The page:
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Nine Ways to Survive Back to School

Transitioning back to school life comes with many obstacles. The morning alarm clock signals an hour of utter chaos as you and your children charge around the house trying to get organised. Here are some tips for making the school run a stress-free process:

  1. Lay out the breakfast things the night before. This is pleasing because it makes you feel terrifically organised and your kitchen suddenly looks like a hotel breakfast room.
  1. Have a spare toothbrush and toothpaste by the kitchen sink. This avoids Bermuda Triangle Syndrome, which is when you send a child up to brush their teeth and then they promptly vanish, having decided that now is the ideal time to teach the hamster to play the clarinet or pluck all their eyebrows out.
  1. It is a universal mystery that a child, closely questioned the evening before about homework, will deny all existence of same until 8.15am the following morning when the amnesia will suddenly lift and they’ll remember they were supposed to build a scale model of St Paul’s out of yoghurt pots.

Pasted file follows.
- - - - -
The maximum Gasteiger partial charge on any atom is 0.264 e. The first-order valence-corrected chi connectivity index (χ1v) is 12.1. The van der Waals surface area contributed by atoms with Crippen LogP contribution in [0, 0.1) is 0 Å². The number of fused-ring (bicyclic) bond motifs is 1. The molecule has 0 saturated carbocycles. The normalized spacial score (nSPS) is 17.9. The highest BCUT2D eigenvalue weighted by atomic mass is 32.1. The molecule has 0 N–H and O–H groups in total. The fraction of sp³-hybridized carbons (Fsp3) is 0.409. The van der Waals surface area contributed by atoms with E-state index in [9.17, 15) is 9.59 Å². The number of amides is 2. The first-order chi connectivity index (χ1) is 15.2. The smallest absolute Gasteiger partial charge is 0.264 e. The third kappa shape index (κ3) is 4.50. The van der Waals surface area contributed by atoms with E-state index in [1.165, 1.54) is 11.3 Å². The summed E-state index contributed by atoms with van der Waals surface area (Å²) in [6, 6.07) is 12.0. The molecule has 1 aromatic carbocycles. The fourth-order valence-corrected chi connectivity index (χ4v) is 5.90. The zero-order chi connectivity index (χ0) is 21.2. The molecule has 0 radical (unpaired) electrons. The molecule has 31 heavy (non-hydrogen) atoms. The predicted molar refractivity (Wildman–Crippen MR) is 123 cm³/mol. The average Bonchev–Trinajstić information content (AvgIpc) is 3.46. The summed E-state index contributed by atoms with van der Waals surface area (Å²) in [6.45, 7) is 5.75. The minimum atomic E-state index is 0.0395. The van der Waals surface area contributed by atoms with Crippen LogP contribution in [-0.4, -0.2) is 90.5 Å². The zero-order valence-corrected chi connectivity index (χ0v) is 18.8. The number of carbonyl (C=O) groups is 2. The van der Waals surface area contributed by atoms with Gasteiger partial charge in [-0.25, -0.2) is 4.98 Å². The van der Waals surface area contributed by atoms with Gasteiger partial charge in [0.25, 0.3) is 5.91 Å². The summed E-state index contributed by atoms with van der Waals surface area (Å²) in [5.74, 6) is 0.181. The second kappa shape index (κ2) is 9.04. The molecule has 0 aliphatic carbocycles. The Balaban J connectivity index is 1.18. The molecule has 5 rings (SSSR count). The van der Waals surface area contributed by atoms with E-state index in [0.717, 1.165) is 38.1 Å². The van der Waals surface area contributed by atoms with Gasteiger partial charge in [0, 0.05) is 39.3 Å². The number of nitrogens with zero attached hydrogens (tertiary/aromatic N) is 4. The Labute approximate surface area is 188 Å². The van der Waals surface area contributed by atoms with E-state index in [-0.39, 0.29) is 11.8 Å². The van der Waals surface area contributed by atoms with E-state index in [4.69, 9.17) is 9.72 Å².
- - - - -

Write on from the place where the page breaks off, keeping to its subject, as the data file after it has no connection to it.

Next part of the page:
1. Make packed lunches the night before. There goes the sheer panic and pressure in the morning of making something delicious in only 30 seconds.
  1. Music practice does sometimes have to occur in the morning, to ensure that Little Cuckoo Song is fresh in the child’s mind.
  1. For little ones, lay their clothes out the night before. This avoids them making a unilateral decision that a Dora the Explorer rucksack worn across the chest teamed with a pair of sparkly tights and some flippers is ideal for school and also avoids the hour of shuddering sobs when they’re told it isn’t.
  1. To avoid nasty surprises, frisk more often than at Heathrow Customs. Go through blazer pockets, PE bags and lunch boxes for letters from school. Only then will you find out that your payment for a trip you never knew they were going on is two months late.
  1. Create a text group of parents and carers who can be called upon quickly to verify anything potentially problematic.
  1. Avoid contentious discussions at breakfast. The last thing you want is a tantrum or a teenage existential crisis at 8am.

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During your lunch break, or the time you spend checking Facebook, another child will come into care. Right now, that child is thinking: 'Who cares?' More Videos
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